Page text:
What does disarmament of a non-state armed group symbolize for civilians? How do cultural practices change after disarmament? What type of new meanings can weapons have in the aftermath of civil conflicts?
Rebel groups’ disarmament is both a technical and a symbolic process. Symbolism can appear in the language used for the process, in the handover as disarmament takes place, or the use of weapons in the post-agreement phase.
In countries such as Colombia, Liberia and Mozambique, some of the ex-combatants’ weapons were not destroyed, but instead turned into pieces of art. This transformation had an important role in the peace process as it did not carry with it the symbolism of surrender or defeat. Sculptures and installations conveyed messages of remembering, change of meaning, and the transformation from war to peace.
Similarly, the language chosen may reflect symbolic resistance to the technical language used by external actors. Rebel groups in Colombia, the Philippines, or Nepal for example rejected the term ‘disarmament’ and instead came up with their own terminology such as ‘laying down’ weapons, as for them the term disarmament symbolized surrender.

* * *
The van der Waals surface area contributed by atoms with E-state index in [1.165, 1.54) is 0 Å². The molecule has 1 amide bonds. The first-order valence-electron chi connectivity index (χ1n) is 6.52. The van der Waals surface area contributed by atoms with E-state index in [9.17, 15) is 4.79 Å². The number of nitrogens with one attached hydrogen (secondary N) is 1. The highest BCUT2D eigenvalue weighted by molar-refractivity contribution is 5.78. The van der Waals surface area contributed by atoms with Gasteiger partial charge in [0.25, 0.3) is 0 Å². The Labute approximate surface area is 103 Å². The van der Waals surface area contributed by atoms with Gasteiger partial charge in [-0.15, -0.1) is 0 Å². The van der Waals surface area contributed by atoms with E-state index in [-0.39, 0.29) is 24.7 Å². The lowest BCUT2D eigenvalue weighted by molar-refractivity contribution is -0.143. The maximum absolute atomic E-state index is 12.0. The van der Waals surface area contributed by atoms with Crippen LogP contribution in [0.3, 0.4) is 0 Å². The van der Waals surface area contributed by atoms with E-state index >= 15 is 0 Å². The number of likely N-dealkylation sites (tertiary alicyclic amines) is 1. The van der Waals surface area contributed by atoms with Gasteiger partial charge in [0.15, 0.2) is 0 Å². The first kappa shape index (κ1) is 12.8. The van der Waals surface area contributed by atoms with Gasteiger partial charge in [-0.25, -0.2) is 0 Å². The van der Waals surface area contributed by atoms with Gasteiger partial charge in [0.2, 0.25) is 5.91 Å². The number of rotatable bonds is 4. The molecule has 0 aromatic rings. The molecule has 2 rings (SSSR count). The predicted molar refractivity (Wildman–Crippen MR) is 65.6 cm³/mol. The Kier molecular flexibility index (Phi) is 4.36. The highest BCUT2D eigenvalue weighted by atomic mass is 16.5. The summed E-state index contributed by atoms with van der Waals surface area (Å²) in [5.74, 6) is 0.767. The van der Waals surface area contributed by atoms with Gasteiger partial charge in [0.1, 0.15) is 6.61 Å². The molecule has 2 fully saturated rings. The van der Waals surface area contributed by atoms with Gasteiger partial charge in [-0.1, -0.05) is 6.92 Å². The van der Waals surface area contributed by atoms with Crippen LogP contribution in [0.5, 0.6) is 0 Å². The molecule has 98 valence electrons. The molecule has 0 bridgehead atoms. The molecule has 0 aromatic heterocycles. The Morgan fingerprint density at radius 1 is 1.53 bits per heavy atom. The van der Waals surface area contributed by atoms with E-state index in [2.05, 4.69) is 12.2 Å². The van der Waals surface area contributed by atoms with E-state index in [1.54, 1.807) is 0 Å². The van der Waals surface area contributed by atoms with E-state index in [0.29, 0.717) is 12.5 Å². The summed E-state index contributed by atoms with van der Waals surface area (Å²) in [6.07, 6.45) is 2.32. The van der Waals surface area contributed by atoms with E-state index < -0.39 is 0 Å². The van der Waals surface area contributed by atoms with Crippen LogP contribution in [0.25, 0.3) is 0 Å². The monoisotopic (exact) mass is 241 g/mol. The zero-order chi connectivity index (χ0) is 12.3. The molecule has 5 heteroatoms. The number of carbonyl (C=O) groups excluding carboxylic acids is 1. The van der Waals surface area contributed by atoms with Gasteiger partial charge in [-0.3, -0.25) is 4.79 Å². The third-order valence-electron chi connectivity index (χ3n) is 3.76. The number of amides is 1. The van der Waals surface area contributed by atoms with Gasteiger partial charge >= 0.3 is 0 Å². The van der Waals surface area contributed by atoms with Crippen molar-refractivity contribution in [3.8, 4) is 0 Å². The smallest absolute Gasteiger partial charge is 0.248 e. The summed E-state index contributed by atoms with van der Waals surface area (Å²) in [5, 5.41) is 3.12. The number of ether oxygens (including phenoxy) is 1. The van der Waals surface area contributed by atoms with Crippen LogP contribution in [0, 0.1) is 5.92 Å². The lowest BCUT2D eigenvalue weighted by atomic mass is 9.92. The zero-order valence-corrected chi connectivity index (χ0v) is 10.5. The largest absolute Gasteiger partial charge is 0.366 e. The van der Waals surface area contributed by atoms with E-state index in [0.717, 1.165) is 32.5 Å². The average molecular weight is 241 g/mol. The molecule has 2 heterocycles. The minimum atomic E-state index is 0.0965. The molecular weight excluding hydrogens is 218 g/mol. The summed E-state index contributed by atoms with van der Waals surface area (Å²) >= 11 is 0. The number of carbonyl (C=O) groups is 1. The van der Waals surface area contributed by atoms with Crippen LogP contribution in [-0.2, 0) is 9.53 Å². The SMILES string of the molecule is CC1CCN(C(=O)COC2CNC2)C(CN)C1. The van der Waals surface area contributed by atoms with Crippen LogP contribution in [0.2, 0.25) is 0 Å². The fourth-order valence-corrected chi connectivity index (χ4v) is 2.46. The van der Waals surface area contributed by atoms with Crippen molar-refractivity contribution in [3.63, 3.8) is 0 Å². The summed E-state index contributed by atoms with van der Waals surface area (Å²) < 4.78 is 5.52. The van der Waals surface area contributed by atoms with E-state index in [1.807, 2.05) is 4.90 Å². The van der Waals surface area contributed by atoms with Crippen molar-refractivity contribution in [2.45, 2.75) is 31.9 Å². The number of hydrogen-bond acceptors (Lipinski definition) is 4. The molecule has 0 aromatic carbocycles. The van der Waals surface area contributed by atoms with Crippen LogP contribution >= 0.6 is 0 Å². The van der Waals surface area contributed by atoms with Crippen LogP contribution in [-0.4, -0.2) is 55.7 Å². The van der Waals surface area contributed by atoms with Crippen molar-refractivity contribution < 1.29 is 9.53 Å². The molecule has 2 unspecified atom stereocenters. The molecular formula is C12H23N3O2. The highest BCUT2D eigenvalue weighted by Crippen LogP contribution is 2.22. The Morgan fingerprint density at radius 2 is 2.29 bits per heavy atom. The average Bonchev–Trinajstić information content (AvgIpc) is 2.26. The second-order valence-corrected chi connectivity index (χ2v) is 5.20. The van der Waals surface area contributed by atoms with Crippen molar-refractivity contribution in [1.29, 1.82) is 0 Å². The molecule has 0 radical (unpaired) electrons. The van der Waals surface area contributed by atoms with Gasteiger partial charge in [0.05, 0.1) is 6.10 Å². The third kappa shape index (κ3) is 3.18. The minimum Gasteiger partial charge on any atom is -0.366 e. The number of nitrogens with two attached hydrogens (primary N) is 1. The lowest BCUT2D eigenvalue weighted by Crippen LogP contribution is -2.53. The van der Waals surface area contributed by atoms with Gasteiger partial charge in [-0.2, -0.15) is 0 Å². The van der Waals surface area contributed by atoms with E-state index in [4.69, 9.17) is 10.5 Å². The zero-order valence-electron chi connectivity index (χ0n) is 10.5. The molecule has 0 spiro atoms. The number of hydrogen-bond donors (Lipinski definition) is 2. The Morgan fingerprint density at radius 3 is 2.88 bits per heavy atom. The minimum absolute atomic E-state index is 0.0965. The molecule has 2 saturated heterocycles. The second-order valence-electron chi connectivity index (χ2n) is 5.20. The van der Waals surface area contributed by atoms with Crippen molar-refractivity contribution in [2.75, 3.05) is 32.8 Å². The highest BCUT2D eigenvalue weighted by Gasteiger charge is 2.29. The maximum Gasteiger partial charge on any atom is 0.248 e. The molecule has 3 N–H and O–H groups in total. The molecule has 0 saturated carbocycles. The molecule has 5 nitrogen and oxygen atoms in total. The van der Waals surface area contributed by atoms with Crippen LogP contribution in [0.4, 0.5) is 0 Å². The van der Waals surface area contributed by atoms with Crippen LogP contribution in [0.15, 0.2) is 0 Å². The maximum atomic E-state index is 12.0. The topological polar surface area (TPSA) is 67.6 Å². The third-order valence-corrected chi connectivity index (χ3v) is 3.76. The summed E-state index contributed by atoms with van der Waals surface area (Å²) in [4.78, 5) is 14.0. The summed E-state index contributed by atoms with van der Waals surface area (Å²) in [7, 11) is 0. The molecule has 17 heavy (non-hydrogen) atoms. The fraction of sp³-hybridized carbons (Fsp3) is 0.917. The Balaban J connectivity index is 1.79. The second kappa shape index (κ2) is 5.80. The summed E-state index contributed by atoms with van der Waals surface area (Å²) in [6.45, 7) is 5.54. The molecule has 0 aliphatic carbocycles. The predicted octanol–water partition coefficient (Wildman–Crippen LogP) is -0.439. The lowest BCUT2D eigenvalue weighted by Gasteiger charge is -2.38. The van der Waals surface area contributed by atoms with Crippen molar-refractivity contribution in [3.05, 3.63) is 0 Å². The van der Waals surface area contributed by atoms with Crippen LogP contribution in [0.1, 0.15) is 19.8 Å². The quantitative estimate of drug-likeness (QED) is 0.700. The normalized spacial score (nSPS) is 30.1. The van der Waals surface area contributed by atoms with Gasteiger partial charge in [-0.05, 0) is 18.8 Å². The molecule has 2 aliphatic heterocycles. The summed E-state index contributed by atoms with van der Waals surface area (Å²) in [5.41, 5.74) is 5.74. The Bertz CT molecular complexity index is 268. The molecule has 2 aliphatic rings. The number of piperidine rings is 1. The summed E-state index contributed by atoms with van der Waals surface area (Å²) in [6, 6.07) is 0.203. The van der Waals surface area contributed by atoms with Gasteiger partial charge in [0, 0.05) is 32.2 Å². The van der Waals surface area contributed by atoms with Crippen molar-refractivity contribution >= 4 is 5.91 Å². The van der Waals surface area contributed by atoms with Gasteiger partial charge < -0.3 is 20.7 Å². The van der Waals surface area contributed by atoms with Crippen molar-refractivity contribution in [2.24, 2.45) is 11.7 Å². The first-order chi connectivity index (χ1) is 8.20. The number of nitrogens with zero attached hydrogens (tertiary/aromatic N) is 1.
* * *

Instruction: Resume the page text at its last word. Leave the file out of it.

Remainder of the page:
Discussions around the symbolism of disarmament concern a broad range of disciplines, such as gender studies, humanities, art, and conflict research. Our external speakers come from a variety of backgrounds and bring in different perspectives. With this seminar we aim to kickstart new research on disarmament and to foster interdisciplinary cooperation both within and outside PRIO.
Agenda and Speakers
All times are Central European Time.
11:00: Opening remarks by Júlia Palik and Nicholas Marsh
11:10-11:40: Digital presentations from:
- Peter Brune, Managing Director at War Child Sweden
- Francesco Buscemi, Sant’Anna School of Advanced Studies, Italy
- Vanessa Farr, Research Associate at University of Cape Town, South Africa
11:55 to 12:00: Concluding remarks